Throw the bike................. NOW!

The Coolest and Most Versatile Camera Ever!!!!!! BUY IT RIGHT HERE!!!

Friday, December 31, 2010

IT'S OVER!!!!!!

The year known as 2010 will be officially history  in a matter of hours.

It has been quite a year for me concerning "My World From a Bicycle"

It's all pretty well documented here in the contents of this blog.

In fact, I have a post called "The Best of GoPro and the Best and Worst of David Henderson"
This post is really my best and worst video experiences related to biking and bike racing (I tried to be heavy on the "best", but that is of course subjective).

Yet I feel that have I evolved this blog into a bit of a free coaching blog as well.  I would say that my top ten thirteen posts related to coaching would be as follows:














I have also learned quite a bit about the HD Hero camera and how to edit, share, and archive high definition video.  For reference see this and this.

With that covered, I should announce that not only is the year over, but so is my racing career.  And that's ok.

I am proud not only of my racing accomplishments for 2010; I am also proud of the contents of this blog.  Yet, they don't pay the mortgage or any other necessary living expenses (although I've tried... believe me). 

It's all good. I just need to focus on work and my kids.   If anyone has raced at a Pro 1-2 level you know how racing is. If you are going to be serious about it, it is necessary to devote your life to it. I've done that.   Blood, sweat, and tears.   Literally.  And now it's time for a new chapter for me (I'm no spring chicken).   I'll always love all things bike related though.

I plan on still doing more posts on this blog over time.  I will probably do a bit more coaching stuff.  I do have a large video project in the works currently.  (It's a completely new idea and I don't think it has been done before as I plan to).

My primary goals for 2011 is to develop contents for a new blog.  This one.   And of course ride my bicycle for fun whenever possible.

Oh yeah, if you are thinking about getting a video camera that can film both above and below water, shoots 5 MP stills, time-lapse photography (2,5, 10, 30, 60 seconds), several different video resolutions/sizes, and high-speed 60 frames/second, and can even record your biking adventures, click here to learn more at my blog post:

Happy New Year everyone.  PEACE AND LOVE!

Friday, December 24, 2010

The Giro Della Montagna Criterium

I have produced two videos for this blog post (actually 3, I just added a new one at 9:20 Dec 26, 2010).  The first is my "short" version at 1 minute and 51 seconds and my second video is my long version at 5 minutes and 7 seconds.  The 3rd video is 8 minutes and 3 seconds and is without any transitions/interruptions and no background music. 

I'm posting all three and adding a request from viewers for their opinions as to which is best, and what I could do to make them better.   Feedback would be valuable for me for future video projects.  I really would like to make videos that not only capture the excitement of bike racing, but are actually worthy of viewing.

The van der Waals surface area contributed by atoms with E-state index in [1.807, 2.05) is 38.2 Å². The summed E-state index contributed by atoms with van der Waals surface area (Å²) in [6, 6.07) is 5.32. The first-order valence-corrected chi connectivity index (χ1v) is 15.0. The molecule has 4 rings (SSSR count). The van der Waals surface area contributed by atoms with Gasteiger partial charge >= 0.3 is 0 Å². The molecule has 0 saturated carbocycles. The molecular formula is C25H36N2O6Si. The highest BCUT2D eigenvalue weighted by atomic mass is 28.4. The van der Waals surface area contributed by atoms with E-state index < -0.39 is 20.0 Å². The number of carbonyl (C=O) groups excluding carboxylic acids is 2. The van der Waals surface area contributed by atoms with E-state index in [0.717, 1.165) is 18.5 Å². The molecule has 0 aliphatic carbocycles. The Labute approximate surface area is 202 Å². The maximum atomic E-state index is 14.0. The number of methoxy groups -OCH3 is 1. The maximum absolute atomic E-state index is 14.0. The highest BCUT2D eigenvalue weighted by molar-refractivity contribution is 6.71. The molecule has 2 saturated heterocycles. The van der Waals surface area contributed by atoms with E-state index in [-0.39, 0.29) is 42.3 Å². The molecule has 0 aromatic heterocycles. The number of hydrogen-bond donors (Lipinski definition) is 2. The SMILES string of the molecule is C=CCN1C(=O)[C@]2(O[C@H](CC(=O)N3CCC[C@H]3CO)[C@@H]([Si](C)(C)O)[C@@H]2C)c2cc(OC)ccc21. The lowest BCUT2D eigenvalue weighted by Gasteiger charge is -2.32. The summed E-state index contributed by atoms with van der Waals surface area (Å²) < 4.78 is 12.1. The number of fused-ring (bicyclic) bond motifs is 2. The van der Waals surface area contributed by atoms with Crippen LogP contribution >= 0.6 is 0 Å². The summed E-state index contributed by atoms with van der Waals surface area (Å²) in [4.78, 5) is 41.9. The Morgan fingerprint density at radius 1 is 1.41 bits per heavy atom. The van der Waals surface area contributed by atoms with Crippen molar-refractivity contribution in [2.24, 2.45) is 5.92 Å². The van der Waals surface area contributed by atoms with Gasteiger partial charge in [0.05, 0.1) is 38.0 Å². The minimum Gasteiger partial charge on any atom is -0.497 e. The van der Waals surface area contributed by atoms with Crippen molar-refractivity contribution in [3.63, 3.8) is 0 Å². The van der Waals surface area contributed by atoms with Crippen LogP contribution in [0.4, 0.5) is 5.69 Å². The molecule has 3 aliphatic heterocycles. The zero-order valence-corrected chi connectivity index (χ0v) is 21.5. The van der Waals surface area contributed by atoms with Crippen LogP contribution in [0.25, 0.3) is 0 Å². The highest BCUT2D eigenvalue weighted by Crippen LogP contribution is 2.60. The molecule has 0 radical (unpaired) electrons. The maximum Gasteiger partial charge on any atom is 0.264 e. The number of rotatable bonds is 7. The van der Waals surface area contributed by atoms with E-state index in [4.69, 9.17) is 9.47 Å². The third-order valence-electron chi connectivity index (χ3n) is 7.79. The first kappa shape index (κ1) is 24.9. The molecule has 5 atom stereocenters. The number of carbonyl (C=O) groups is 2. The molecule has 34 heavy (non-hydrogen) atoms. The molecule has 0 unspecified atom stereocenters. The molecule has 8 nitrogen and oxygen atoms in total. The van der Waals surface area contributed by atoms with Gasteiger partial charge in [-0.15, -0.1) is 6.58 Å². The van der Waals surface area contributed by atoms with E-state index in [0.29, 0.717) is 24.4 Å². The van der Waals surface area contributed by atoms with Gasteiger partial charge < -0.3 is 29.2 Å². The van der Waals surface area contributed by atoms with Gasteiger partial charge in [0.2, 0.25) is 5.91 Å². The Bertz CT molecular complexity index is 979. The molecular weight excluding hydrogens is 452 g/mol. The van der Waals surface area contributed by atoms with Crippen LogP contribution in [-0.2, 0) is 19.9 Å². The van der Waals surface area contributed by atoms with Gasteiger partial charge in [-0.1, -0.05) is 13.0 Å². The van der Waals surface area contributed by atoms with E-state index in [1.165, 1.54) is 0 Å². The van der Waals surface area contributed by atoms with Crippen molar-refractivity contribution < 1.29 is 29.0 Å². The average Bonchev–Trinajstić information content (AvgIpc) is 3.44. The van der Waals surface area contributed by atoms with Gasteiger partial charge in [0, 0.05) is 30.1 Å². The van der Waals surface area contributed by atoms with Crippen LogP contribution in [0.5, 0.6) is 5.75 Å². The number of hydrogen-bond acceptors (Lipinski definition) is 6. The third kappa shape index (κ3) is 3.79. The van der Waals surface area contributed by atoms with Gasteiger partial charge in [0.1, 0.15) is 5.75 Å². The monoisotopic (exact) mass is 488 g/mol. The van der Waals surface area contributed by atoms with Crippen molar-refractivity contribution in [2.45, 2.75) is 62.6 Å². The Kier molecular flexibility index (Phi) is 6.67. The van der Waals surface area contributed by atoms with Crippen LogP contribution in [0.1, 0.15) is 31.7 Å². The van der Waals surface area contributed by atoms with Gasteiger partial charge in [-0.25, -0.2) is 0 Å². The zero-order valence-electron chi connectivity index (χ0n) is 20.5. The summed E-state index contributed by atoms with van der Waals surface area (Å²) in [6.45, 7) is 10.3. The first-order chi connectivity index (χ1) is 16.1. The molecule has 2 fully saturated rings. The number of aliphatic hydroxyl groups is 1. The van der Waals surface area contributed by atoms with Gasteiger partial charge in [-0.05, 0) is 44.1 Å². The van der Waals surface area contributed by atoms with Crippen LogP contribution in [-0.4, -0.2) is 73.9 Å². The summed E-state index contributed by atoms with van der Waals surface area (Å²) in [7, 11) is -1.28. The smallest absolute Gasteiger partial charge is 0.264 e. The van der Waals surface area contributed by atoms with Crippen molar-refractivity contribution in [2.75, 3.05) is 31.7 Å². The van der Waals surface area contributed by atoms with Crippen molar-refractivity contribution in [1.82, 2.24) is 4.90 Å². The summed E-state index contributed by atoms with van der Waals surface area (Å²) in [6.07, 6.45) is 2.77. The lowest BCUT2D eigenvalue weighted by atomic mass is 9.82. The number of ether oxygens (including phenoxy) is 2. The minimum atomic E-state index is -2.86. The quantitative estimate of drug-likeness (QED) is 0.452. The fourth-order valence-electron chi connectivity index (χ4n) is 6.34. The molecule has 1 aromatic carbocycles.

A little about the race: First here's the race results.  (This race is the Pro 1-2.  results near the bottom of this link.  I, David Henderson was officially 14th.)

Here's my watt data.  First a race overview below:
And an image of the finish data from the last 8 minutes and 28 seconds of the race below:

And here's the course below (St. Louis, Missouri) 

Here's the race flyer below: (My videos on this post are from the Giro Della Montagna Criterium which was held Sept 5, 2010).
To learn even more about these races, click here to be taken to the website that is pictured below:
It has been requested that I give a bit of supplemental commentary  to the above videos and direct my comments to the topic of race tactics and the like.  All righty then.

The most valuable thing that I can say about the 1st video is my quick field position change (:47 to 1:10).  I went from almost the back of the field to the front in a matter of 23 seconds.  I did this tactically correct.  I used the timing of course location, point of the race (in duration/time), and physics to know when, where, how and why. 

First, I choose to advance myself near the end of the race (this is when it is clearly critical).  Secondly I choose the uphill side of the course because I would get more purchase for spending energy going up a hill vs going down a hill (speed from power related to aerodynamics and gravity).  Third, I began my advance immediately after the corner.  I was already going near full hard coming out of the corner.  Instead of letting off and staying in the draft I remained full throttle (a body in motion tends to stay in motion) and charged up the left side.  I could see that the pack wasn't all strung out in a straight line (this meant the pack was not at full speed.  It is best not to advance when a field is single file).  Lastly I tried to reinsert myself into the draft with ease before a turn.  I try not to advance through turns, but racing sometimes requires this. 

The most valuable thing that I can say about the 2nd video is toilet paper.  It's one of the primary reasons that I started from the back (I was late to the line).  Let me explain.  I arrived at the race with just enough time to prepare for the race, which included "heaving a Havana" or "taking the Browns to the Super Bowl" (also known as "putting one through the hoop" or "pulling into defecation station").

To my chagrin all of the port-a-johns were out of toilet paper except for possibly one.   A lady had entered it just before me.  I had determined that all the others were sin paper.  That particular stall was my only hope.   All I had to do was wait for her to exit to find out. 

So I waited.  And I waited.  And I waited.  More than 10 minutes later nothing.  I even knocked a few times just to make sure that she hadn't fallen in.  I couldn't believe that she hadn't come out!  It was near 90 degrees outside......  and the smell!  Good God man! 

Well, she never came out (as far as I know, she's still in there).  I did come up with a solution, but I will leave a little mystery here.  My advice to all (including myself) bring you own toilet paper to races.  It is not uncommon for port-a-johns to run out of paper.  In fact, it's probably a good idea to hit a public restroom somewhere just before arriving at the race site if possible.